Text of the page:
South Africa’s reaction to the increase to electricity prices
So, NERSA last week announced that electricity prices would indeed be going up, albeit not quite as much as Eskom applied for. The decision was made to increase the tariff by 24.8 percent from April with additional increases of 25.8 percent in 2011 and 25.9 percent in 2012. This effectively means that the average consumer will be paying double what they are now, within 3 years. Perhaps we all just need to turn to sustainable energy sources such as LED lights, Solar Power and Wind Turbines.
Either way, this electricity price increase is going to have a massive effect on the lives of people and their businesses. Let’s take a look at what South African organisations and the general public have had to say about the hike in electricity prices…
Job losses and job creation:
The biggest concern regarding the increase in the price of electricity is that small businesses are going to struggle and thousands of jobs are going to be lost.
The South African Chamber of Commerce and Industry (SACCI) stated that the electricity price hike would have a severe effect on job retention:
“SACCI estimates that approximately 250 000 jobs will be lost as a consequence and it will be a factor in CPI remaining outside the target range. Statssa reported today that CPI is already outside the range at 6.2%.”
The Steel and Engineering Industry Federation of South Africa (Seifsa) added that the increase in business electricity prices contradicts the country’s budget which was announced recently:
“This setback for business and its employees comes a week after the positive budget and focused on creating an additional 500 000 jobs for new job entrants and create 2,5-million jobs over the next ten years respectively. The first will now be a lot harder to achieve and later will have to start by mopping up the unemployment caused by this announcement".
Effect on small to medium size business:
To give you an indication of how this electric price hike will affect small business owners, I found this article relating to Sue van Tonder who runs 3 businesses of her own. She has two fish shops as well as a bakery. Her monthly electricity costs are on average about R24000. Within 3 years, this will double. That effectively cancels out almost her entire profit margin each month. Her only option will be to release some of her workers and get more involved herself.
There have also been comments stating that the electricity price hike will have an extremely negative effect on pension funds country wide as well. The Institute of Retirement Funds (IRF) had the following to say:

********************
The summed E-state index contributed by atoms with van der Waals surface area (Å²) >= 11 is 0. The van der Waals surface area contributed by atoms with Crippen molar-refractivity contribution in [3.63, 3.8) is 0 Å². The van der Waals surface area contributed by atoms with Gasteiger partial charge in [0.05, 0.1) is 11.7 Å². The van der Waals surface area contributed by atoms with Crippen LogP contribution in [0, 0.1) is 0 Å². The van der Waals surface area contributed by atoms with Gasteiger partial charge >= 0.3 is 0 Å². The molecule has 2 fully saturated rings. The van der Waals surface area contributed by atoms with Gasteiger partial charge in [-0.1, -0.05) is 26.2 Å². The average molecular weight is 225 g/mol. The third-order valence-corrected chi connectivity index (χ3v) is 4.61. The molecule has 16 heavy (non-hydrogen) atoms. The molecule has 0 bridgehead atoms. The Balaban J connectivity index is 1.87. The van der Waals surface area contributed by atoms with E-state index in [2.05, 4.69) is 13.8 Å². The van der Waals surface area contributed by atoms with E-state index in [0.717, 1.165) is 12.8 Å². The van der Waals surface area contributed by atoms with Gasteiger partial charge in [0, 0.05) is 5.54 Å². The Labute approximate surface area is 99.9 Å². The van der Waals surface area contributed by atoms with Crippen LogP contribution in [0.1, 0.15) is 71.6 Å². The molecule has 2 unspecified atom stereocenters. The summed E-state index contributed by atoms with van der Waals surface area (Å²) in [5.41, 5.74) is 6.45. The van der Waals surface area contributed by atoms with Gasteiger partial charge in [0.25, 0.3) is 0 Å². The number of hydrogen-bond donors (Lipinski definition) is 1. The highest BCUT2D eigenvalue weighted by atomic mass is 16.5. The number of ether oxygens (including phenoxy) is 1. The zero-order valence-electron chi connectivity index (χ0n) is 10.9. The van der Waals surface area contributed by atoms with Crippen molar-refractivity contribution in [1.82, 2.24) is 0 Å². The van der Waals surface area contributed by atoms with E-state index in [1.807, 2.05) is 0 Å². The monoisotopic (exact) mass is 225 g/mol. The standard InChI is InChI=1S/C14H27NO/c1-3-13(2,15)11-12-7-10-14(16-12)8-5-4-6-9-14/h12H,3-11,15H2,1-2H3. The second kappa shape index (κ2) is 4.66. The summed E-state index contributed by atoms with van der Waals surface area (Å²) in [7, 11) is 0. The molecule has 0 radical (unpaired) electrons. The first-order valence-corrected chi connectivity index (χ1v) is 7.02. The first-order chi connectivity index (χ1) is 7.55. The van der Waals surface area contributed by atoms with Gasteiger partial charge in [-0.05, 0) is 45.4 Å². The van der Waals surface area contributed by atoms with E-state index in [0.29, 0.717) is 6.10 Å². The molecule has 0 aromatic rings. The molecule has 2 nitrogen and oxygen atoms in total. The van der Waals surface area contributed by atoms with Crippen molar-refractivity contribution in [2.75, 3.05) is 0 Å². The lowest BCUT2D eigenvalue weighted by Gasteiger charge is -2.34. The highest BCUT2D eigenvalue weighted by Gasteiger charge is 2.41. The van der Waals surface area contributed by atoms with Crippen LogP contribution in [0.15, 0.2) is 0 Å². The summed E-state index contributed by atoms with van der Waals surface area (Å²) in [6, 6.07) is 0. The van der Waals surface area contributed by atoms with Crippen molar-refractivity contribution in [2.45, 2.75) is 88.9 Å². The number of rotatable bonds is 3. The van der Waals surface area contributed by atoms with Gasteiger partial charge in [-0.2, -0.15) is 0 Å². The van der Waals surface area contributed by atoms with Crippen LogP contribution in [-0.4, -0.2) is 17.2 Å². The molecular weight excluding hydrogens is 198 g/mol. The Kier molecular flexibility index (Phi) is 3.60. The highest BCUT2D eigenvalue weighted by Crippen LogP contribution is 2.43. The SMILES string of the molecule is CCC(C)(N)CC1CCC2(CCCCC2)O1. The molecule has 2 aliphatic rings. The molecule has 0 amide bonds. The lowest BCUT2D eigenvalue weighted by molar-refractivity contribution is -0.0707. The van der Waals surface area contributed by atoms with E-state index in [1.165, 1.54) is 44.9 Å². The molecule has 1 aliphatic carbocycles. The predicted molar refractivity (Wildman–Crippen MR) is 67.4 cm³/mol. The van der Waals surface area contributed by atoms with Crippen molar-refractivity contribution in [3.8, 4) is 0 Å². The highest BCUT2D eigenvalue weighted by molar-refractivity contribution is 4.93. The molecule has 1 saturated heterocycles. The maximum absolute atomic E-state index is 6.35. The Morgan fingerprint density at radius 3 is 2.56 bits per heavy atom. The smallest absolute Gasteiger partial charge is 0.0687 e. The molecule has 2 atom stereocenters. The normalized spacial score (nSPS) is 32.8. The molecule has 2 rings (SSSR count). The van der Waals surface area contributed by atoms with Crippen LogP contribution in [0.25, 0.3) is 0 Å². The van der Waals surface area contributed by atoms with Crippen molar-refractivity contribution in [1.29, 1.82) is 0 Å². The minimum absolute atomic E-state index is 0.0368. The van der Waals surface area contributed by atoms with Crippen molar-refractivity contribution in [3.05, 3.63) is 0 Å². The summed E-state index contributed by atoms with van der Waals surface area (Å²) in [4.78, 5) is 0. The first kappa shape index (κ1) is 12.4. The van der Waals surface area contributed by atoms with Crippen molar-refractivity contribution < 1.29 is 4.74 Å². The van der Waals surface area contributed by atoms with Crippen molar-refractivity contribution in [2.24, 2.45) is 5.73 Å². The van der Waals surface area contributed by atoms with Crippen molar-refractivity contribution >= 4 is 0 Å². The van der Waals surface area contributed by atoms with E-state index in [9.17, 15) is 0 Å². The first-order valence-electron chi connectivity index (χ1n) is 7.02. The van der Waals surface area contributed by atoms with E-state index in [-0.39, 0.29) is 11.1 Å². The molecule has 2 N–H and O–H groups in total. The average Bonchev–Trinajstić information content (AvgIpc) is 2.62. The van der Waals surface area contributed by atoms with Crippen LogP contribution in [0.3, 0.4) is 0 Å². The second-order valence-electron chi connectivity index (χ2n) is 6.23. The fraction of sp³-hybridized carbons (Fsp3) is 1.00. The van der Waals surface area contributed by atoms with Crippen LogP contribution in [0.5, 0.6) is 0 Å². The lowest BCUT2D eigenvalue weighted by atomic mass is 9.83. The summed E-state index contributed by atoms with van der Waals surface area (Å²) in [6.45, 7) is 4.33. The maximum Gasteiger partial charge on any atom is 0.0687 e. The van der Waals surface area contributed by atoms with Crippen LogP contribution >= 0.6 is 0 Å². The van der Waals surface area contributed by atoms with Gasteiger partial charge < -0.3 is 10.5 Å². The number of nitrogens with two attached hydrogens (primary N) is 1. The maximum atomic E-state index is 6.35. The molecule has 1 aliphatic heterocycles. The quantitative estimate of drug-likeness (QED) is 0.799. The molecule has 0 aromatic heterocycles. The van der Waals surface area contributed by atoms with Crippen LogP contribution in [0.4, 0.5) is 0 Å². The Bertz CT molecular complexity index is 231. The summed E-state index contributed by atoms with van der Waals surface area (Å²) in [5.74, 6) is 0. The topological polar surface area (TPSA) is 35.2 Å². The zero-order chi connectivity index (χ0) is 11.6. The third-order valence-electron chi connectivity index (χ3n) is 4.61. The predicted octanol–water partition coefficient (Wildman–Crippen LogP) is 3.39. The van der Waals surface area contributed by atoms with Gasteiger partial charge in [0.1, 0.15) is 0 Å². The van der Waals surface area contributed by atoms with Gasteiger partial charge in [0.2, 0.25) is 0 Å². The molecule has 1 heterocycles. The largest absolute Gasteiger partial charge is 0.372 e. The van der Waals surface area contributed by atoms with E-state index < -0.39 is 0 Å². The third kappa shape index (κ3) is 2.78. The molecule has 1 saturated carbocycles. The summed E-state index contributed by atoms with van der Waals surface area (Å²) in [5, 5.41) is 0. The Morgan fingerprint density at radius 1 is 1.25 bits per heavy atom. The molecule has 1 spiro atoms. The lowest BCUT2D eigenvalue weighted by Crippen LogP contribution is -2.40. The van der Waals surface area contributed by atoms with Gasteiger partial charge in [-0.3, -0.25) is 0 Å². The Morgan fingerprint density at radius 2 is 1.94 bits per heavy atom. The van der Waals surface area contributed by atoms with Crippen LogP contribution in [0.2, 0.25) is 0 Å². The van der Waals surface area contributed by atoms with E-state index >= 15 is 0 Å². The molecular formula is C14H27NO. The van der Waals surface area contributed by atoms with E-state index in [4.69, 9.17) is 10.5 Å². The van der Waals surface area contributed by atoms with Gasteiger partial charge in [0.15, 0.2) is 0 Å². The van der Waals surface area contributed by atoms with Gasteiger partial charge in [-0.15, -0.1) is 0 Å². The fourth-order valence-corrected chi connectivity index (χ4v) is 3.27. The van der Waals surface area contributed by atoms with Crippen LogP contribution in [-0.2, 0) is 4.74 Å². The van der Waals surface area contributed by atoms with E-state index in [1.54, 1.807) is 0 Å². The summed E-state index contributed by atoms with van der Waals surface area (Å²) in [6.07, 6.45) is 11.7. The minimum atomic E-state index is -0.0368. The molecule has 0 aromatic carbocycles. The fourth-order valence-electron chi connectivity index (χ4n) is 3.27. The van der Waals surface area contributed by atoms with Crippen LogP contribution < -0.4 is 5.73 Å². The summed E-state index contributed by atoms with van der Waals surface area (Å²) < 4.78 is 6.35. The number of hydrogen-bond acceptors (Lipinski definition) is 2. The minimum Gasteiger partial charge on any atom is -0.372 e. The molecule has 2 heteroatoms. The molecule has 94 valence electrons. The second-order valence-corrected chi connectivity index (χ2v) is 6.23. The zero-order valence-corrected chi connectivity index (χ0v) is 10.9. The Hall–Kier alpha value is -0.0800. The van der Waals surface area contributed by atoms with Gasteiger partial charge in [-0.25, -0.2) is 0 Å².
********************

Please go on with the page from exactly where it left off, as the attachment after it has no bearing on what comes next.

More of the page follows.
"Typically, employers contribute around 7.5 percent to employees' pension funds, with employees themselves contributing a like amount. Those employer contributions, however, are not statutory and it is entirely possible that employers will, in fact, be obliged to reduce their contributions as the inflationary effects of the electricity price hikes hit their bottom line."
The motor industry:
Retail Motor Industry Organisation (RMI) commented that the motor industry was going to struggle even more with the introduction of increased electricity prices:
"The recession has taken its toll on all aspects of the motor industry; with small businesses particularly hard hit... many have had to close. In the face of sacrificed profits, dwindling cash flow and increased costs, businesses in the repair and service sectors, for instance, will find themselves under greater financial pressure. Many will not be in a position to weather the storm, with those at the lower end of the market most vulnerable."
What does the general public have to say?
I recently checked out a forum on MyBroadband.co.za and found a post that had been viewed over a thousand times and had a massive response from visitors to the forum. Here are some of their comments regarding the increase in electricity prices:
“Eskom started at 35%, public hearings probably argued for inflation at 8 or 10% with leeway to 15%. NERSA settles somewhere in the middle with 20 to 25%. Eskom was probably after 25 to 30%.”
“What's happening with renewable energy? Have government made any plans to start with a proper implementation / testing strategy?”
“Salaries only increase by 6%, if that, but electricity costs go up by 25%, triple inflation. I don't get it. As far as I can tell, continual price increases higher than inflation essentially means you are going after money that does not exist!. Look what happened to the world economy when they essentially ended up need more money than actually existed”
“I'm not just worried about the increase in actual electricity prices, but mainly the increase in all other goods and services”
“I will be kitting my house with as many solar panels as I can fit on the place. I think that with the increase in electricity cost, solar power is becoming more and more viable. I have a quite a lot of flat surface area on my roof... will start with a solar geyser and from there, solar panels and batteries!!”
As you can tell, there has been an extremely negative response from organisations around South Africa and even more so from the average Joe trying to make it by in South Africa. The fact is that the decision has been made and is here to stay. As consumers, we will have to adapt to the increase in electricity prices and perhaps look at ways of finding alternative means of energy.